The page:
Bucket List – Reading and Comprehension

Are you a creative, adventurous, and spontaneous individual with a caring and determined attitude? If so, you may already have a bucket list! A bucket list is a list of things you want to do or achieve before you “kick the bucket,” or pass away. Creating a bucket list can be a fun and inspiring way to set goals for yourself and make the most out of life.

Have you ever wanted to travel to a far-off destination, learn a new skill, or try an extreme sport? Maybe you’ve just been waiting for the right time or opportunity to do so. Yet, if you don’t take action, these dreams may remain unfulfilled. That’s where a bucket list comes in handy. By listing out your aspirations, you can make a plan to accomplish them and make them a reality.

Perhaps you’ve already accomplished some things on your bucket list. Maybe you’ve traveled to a foreign country, tried a new hobby, or met a personal goal. Congratulations! It’s important to acknowledge and celebrate your achievements. However, don’t stop there. Keep adding new items to your bucket list and striving towards new experiences.

Being adventurous and spontaneous can make crossing things off your bucket list even more exciting. Perhaps you’ve always wanted to skydive, but the idea of jumping out of a plane is intimidating. Just take a deep breath and go for it! You may discover that the rush of adrenaline is just what you need to feel alive and accomplished.

On the other hand, being caring and determined can also play a big role in achieving your bucket list goals. Maybe you’ve always wanted to volunteer at a local shelter or participate in a charity event. These experiences can be just as fulfilling as more adventurous pursuits. By dedicating your time and energy to a cause you believe in, you can make a difference in your community and in the world.

In conclusion, whether you’re a seasoned bucket list pro or just getting started, remember that the key to making your dreams a reality is to take action. Don’t wait for the perfect moment or opportunity. Make your own opportunities, be spontaneous, and stay determined. Keep adding new items to your bucket list and checking them off one by one. Who knows what amazing experiences await you?

Bucket List - Comprehension Questions

Choose the right answer.

Reading Exercise | | The Pastry AI that Learned to Fight Cancer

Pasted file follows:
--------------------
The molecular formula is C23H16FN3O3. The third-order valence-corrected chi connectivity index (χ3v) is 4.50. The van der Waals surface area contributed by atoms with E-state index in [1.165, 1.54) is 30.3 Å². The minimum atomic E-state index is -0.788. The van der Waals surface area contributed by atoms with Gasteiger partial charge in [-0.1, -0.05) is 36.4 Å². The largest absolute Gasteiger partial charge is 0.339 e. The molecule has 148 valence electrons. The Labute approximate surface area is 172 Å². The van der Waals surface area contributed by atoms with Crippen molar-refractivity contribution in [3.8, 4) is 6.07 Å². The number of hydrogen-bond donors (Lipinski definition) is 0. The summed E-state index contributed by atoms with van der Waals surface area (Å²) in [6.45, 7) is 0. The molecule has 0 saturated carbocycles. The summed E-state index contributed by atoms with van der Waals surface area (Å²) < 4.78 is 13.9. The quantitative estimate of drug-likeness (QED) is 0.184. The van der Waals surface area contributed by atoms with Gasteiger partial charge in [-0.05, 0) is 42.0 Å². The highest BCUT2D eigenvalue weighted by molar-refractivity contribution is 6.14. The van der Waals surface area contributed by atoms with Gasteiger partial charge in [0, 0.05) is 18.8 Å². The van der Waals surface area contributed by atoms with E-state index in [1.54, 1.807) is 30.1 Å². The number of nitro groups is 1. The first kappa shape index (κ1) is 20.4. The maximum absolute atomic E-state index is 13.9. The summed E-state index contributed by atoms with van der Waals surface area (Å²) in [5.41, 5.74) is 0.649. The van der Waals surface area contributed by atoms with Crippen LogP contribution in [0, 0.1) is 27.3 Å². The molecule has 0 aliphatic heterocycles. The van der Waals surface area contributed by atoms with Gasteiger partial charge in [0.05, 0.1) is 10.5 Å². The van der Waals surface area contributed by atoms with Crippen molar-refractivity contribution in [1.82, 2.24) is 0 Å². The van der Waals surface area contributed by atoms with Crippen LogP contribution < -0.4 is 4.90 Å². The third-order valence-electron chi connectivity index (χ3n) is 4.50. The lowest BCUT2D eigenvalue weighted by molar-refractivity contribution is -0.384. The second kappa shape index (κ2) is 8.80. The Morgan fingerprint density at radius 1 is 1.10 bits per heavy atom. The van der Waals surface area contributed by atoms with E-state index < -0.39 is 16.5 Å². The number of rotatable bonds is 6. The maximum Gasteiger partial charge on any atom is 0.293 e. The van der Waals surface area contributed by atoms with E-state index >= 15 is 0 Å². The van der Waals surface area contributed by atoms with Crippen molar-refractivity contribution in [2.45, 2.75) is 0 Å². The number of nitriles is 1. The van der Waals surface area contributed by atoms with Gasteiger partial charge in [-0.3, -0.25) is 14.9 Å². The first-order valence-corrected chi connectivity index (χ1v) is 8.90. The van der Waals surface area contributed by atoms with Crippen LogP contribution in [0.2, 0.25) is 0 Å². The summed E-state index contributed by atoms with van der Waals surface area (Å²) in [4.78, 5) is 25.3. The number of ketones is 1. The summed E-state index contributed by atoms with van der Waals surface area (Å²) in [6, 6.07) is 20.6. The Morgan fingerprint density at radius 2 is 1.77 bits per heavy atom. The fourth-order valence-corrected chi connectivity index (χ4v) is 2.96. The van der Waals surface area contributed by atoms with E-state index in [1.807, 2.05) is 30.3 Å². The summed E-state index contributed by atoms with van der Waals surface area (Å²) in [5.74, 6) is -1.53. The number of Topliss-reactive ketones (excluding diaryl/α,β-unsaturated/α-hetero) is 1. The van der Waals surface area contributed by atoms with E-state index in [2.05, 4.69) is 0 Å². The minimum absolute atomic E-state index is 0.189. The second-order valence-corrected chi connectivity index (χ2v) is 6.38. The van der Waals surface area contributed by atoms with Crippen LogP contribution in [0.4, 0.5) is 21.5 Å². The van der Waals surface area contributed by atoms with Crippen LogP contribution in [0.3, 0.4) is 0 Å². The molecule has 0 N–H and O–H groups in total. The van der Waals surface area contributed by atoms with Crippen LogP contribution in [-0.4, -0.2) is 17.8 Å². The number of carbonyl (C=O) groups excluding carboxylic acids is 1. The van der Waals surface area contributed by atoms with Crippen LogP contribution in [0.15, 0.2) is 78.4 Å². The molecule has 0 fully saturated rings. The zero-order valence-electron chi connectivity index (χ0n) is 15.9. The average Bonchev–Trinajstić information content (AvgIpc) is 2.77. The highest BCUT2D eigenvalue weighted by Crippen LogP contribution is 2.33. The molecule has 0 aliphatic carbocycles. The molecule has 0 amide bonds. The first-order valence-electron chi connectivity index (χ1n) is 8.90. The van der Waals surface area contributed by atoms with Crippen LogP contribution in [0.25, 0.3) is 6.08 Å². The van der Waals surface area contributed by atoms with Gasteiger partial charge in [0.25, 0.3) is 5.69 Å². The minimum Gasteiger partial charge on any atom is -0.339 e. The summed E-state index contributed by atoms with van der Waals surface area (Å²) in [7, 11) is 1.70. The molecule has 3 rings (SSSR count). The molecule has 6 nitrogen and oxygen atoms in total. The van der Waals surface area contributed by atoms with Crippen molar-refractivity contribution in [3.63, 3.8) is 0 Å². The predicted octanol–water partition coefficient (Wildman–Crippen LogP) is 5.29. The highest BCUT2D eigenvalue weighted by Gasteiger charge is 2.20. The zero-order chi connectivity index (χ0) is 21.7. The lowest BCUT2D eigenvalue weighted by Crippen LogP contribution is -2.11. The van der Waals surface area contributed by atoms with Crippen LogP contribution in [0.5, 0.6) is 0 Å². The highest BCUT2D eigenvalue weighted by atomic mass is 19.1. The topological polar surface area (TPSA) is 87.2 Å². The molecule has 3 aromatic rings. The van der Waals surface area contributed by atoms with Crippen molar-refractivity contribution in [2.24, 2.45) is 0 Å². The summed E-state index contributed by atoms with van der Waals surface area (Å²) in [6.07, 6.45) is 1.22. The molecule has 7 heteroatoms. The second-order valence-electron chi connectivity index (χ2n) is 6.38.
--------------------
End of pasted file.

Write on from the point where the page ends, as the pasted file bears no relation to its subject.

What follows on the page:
Japan’s long history of trade is considered one of the reasons behind the country’s very diverse food tastes. Because of this, unlike French or Italian bakeries that offer only a few options, Japanese bakeries offer pastries of all sizes, shapes, flavors, and colors. They have options like The Carbonara, which is a pastry version of the famous Italian pasta dish, or The Ham Corn, a breakfast pastry topped with ham, corn, and mayonnaise. There are hundreds of different types of pastries in these unique bakeries. Unfortunately, this diversity did not come without a cost: cashiers had to spend months learning the price of each individual pastry based on sight alone. This meant that the checkout process was not only very difficult for cashiers, but also caused long wait times for customers.

A software company called Brain was asked to help resolve the problem of confusion at the cash register. Brain, which was founded by computer programmer and software designer Hisashi Kambe, had always worked on projects based on computer visualization capabilities. The company originally designed computers that could detect errors in formulas for fabric patterns, so resolving the problem of visualizing hundreds of different pastries was no stranger to them. Brain began working on a software called BakeryScan.

BakeryScan is unique because, unlike deep learning software like Google Translate, Siri, and almost every AI system out there, BakeryScan doesn’t need large amounts of specialized data to make decisions; it is created to understand irregularities like the shadow cast into the middle of a donut hole or the slightly darker color of over-baked bread without needing the input of tens of thousands of similar images.

Once BakeryScan was implemented, it became a hit. It was televised all over Japan and became such a cultural phenomenon that it was even referenced in their language proficiency exams.

This was how a doctor at the Louis Pasteur Center for Medical Research, in Kyoto, saw a television segment about the machine. He realized that cancer cells, under a microscope, looked a lot like bread. He contacted Hisashi Kambe’s company Brain to see how they could collaborate to develop a version of the program that could help pathologists detect cancer cells. BakeryScan was already equipped with tools that allowed human experts to give the program feedback, the only thing they needed to change was what exactly the system would be analyzing.

They started small, analyzing single cells under a microscope, but eventually moved up to more complex images. Now, BakeryScan, adapted and renamed Cyto-Aiscan, is being tested in two major hospitals in Kobe and Kyoto. It is capable of “whole-slide” analysis, meaning that more than analyze a single cell at a time, it is capable of looking at an entire microscope slide and identifying the cells that might be cancerous. Instead of considering the shadows cast into a donut hole or the darker shade of over-baked bread, the software is now considering the color tone of the nucleus, its size and texture, and its overall roundness.

Who knew that the world of pastries could bring us further ahead in cancer research?

Did you enjoy reading this article? Test your reading skills by completing the quizzes below.

The Pastry AI that Learned to Fight Cancer | Definition Match

Match the phrases with their definition.

The Pastry AI that Learned to Fight Cancer | Fill in the Blank II

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